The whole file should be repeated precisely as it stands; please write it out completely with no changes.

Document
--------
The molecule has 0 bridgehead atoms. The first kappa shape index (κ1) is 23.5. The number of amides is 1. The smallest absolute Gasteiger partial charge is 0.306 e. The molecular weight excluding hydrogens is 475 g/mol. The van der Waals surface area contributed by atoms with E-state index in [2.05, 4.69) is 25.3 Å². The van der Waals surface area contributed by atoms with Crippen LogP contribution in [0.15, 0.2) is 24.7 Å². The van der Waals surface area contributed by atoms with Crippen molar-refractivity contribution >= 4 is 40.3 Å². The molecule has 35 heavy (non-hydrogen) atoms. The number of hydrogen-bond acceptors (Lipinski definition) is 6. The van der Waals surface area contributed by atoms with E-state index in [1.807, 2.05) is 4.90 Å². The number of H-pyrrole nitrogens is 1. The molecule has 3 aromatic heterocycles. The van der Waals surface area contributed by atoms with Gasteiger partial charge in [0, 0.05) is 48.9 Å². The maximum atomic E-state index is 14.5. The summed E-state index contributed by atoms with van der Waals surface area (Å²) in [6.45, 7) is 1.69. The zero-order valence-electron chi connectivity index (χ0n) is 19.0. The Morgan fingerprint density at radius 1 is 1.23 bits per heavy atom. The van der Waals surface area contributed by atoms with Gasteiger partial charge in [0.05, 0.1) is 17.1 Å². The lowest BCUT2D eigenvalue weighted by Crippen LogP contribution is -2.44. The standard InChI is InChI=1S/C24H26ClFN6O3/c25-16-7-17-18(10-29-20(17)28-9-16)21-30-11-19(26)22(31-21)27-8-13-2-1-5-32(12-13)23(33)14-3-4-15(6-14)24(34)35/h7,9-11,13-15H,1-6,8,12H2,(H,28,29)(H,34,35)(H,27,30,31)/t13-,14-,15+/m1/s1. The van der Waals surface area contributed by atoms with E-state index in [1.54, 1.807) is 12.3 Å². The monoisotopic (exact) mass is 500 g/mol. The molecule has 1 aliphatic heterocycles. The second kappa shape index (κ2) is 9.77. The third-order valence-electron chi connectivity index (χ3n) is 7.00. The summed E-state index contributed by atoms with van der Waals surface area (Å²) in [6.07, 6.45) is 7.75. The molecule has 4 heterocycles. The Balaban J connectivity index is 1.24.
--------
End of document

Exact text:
The molecule has 0 bridgehead atoms. The first kappa shape index (κ1) is 23.5. The number of amides is 1. The smallest absolute Gasteiger partial charge is 0.306 e. The molecular weight excluding hydrogens is 475 g/mol. The van der Waals surface area contributed by atoms with E-state index in [2.05, 4.69) is 25.3 Å². The van der Waals surface area contributed by atoms with Crippen LogP contribution in [0.15, 0.2) is 24.7 Å². The van der Waals surface area contributed by atoms with Crippen molar-refractivity contribution >= 4 is 40.3 Å². The molecule has 35 heavy (non-hydrogen) atoms. The number of hydrogen-bond acceptors (Lipinski definition) is 6. The van der Waals surface area contributed by atoms with E-state index in [1.807, 2.05) is 4.90 Å². The number of H-pyrrole nitrogens is 1. The molecule has 3 aromatic heterocycles. The van der Waals surface area contributed by atoms with Gasteiger partial charge in [0, 0.05) is 48.9 Å². The maximum atomic E-state index is 14.5. The summed E-state index contributed by atoms with van der Waals surface area (Å²) in [6.45, 7) is 1.69. The zero-order valence-electron chi connectivity index (χ0n) is 19.0. The Morgan fingerprint density at radius 1 is 1.23 bits per heavy atom. The van der Waals surface area contributed by atoms with Gasteiger partial charge in [0.05, 0.1) is 17.1 Å². The lowest BCUT2D eigenvalue weighted by Crippen LogP contribution is -2.44. The standard InChI is InChI=1S/C24H26ClFN6O3/c25-16-7-17-18(10-29-20(17)28-9-16)21-30-11-19(26)22(31-21)27-8-13-2-1-5-32(12-13)23(33)14-3-4-15(6-14)24(34)35/h7,9-11,13-15H,1-6,8,12H2,(H,28,29)(H,34,35)(H,27,30,31)/t13-,14-,15+/m1/s1. The van der Waals surface area contributed by atoms with E-state index in [1.54, 1.807) is 12.3 Å². The monoisotopic (exact) mass is 500 g/mol. The molecule has 1 aliphatic heterocycles. The second kappa shape index (κ2) is 9.77. The third-order valence-electron chi connectivity index (χ3n) is 7.00. The summed E-state index contributed by atoms with van der Waals surface area (Å²) in [6.07, 6.45) is 7.75. The molecule has 4 heterocycles. The Balaban J connectivity index is 1.24.